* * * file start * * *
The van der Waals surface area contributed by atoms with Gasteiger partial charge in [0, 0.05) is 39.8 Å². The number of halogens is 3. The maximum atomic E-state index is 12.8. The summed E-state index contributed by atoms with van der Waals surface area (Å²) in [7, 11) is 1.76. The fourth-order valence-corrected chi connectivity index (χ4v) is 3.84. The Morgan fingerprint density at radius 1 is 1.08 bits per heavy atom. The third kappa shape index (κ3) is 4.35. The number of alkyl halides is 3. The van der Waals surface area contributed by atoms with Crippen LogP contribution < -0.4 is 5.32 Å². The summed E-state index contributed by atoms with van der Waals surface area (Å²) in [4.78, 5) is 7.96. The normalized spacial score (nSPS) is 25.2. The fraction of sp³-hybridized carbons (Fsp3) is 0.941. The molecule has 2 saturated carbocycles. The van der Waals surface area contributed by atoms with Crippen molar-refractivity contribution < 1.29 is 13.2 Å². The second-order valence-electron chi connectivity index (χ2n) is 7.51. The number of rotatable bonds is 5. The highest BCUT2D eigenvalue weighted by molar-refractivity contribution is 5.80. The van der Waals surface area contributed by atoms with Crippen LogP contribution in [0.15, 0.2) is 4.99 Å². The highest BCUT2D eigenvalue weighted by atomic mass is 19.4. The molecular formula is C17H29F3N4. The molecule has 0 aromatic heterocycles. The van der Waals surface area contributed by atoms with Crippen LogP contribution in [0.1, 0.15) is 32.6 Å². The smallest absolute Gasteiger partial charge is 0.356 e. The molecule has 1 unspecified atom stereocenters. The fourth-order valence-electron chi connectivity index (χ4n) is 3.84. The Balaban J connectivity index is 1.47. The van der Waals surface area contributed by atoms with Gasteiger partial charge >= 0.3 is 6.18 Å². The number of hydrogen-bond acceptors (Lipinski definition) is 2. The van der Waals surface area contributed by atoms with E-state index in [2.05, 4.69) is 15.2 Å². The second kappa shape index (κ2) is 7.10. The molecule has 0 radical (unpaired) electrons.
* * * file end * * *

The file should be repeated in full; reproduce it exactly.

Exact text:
The van der Waals surface area contributed by atoms with Gasteiger partial charge in [0, 0.05) is 39.8 Å². The number of halogens is 3. The maximum atomic E-state index is 12.8. The summed E-state index contributed by atoms with van der Waals surface area (Å²) in [7, 11) is 1.76. The fourth-order valence-corrected chi connectivity index (χ4v) is 3.84. The Morgan fingerprint density at radius 1 is 1.08 bits per heavy atom. The third kappa shape index (κ3) is 4.35. The number of alkyl halides is 3. The van der Waals surface area contributed by atoms with Crippen LogP contribution < -0.4 is 5.32 Å². The summed E-state index contributed by atoms with van der Waals surface area (Å²) in [4.78, 5) is 7.96. The normalized spacial score (nSPS) is 25.2. The fraction of sp³-hybridized carbons (Fsp3) is 0.941. The molecule has 2 saturated carbocycles. The van der Waals surface area contributed by atoms with Crippen molar-refractivity contribution < 1.29 is 13.2 Å². The second-order valence-electron chi connectivity index (χ2n) is 7.51. The number of rotatable bonds is 5. The highest BCUT2D eigenvalue weighted by molar-refractivity contribution is 5.80. The van der Waals surface area contributed by atoms with Crippen LogP contribution in [0.15, 0.2) is 4.99 Å². The highest BCUT2D eigenvalue weighted by atomic mass is 19.4. The molecular formula is C17H29F3N4. The molecule has 0 aromatic heterocycles. The van der Waals surface area contributed by atoms with Crippen LogP contribution in [0.1, 0.15) is 32.6 Å². The smallest absolute Gasteiger partial charge is 0.356 e. The molecule has 1 unspecified atom stereocenters. The fourth-order valence-electron chi connectivity index (χ4n) is 3.84. The Balaban J connectivity index is 1.47. The van der Waals surface area contributed by atoms with Gasteiger partial charge >= 0.3 is 6.18 Å². The number of hydrogen-bond acceptors (Lipinski definition) is 2. The van der Waals surface area contributed by atoms with E-state index in [2.05, 4.69) is 15.2 Å². The second kappa shape index (κ2) is 7.10. The molecule has 0 radical (unpaired) electrons.